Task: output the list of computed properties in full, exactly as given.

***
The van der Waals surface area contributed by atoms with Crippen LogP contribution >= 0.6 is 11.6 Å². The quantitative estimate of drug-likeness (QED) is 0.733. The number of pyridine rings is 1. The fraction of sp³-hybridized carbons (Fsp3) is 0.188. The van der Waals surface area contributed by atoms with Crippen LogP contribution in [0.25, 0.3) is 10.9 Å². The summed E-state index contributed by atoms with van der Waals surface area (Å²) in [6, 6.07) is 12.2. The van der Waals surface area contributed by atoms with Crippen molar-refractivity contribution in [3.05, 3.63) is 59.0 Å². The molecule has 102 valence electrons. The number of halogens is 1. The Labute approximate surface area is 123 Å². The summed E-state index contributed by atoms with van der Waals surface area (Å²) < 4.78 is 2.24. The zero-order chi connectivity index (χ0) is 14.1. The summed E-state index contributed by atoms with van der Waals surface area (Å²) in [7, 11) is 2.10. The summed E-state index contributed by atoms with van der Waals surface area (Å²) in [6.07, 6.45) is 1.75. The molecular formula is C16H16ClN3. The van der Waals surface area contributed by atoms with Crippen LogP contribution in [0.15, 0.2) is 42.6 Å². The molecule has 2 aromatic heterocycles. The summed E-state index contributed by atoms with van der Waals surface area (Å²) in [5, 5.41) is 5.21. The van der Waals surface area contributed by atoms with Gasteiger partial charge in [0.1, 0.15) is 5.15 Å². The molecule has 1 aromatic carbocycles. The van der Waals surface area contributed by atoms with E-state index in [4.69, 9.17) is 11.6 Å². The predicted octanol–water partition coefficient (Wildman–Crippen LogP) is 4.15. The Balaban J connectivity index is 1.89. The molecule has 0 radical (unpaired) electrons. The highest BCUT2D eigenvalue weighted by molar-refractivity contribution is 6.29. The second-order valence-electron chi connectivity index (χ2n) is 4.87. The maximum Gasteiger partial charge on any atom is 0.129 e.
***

The van der Waals surface area contributed by atoms with Crippen LogP contribution >= 0.6 is 11.6 Å². The quantitative estimate of drug-likeness (QED) is 0.733. The number of pyridine rings is 1. The fraction of sp³-hybridized carbons (Fsp3) is 0.188. The van der Waals surface area contributed by atoms with Crippen LogP contribution in [0.25, 0.3) is 10.9 Å². The summed E-state index contributed by atoms with van der Waals surface area (Å²) in [6, 6.07) is 12.2. The van der Waals surface area contributed by atoms with Crippen molar-refractivity contribution in [3.05, 3.63) is 59.0 Å². The molecule has 102 valence electrons. The number of halogens is 1. The Labute approximate surface area is 123 Å². The summed E-state index contributed by atoms with van der Waals surface area (Å²) < 4.78 is 2.24. The zero-order chi connectivity index (χ0) is 14.1. The summed E-state index contributed by atoms with van der Waals surface area (Å²) in [7, 11) is 2.10. The summed E-state index contributed by atoms with van der Waals surface area (Å²) in [6.07, 6.45) is 1.75. The molecular formula is C16H16ClN3. The van der Waals surface area contributed by atoms with Crippen LogP contribution in [0.15, 0.2) is 42.6 Å². The molecule has 2 aromatic heterocycles. The summed E-state index contributed by atoms with van der Waals surface area (Å²) in [5, 5.41) is 5.21. The van der Waals surface area contributed by atoms with Gasteiger partial charge in [0.1, 0.15) is 5.15 Å². The molecule has 1 aromatic carbocycles. The van der Waals surface area contributed by atoms with E-state index in [4.69, 9.17) is 11.6 Å². The predicted octanol–water partition coefficient (Wildman–Crippen LogP) is 4.15. The Balaban J connectivity index is 1.89. The molecule has 0 radical (unpaired) electrons. The highest BCUT2D eigenvalue weighted by molar-refractivity contribution is 6.29. The second-order valence-electron chi connectivity index (χ2n) is 4.87. The maximum Gasteiger partial charge on any atom is 0.129 e.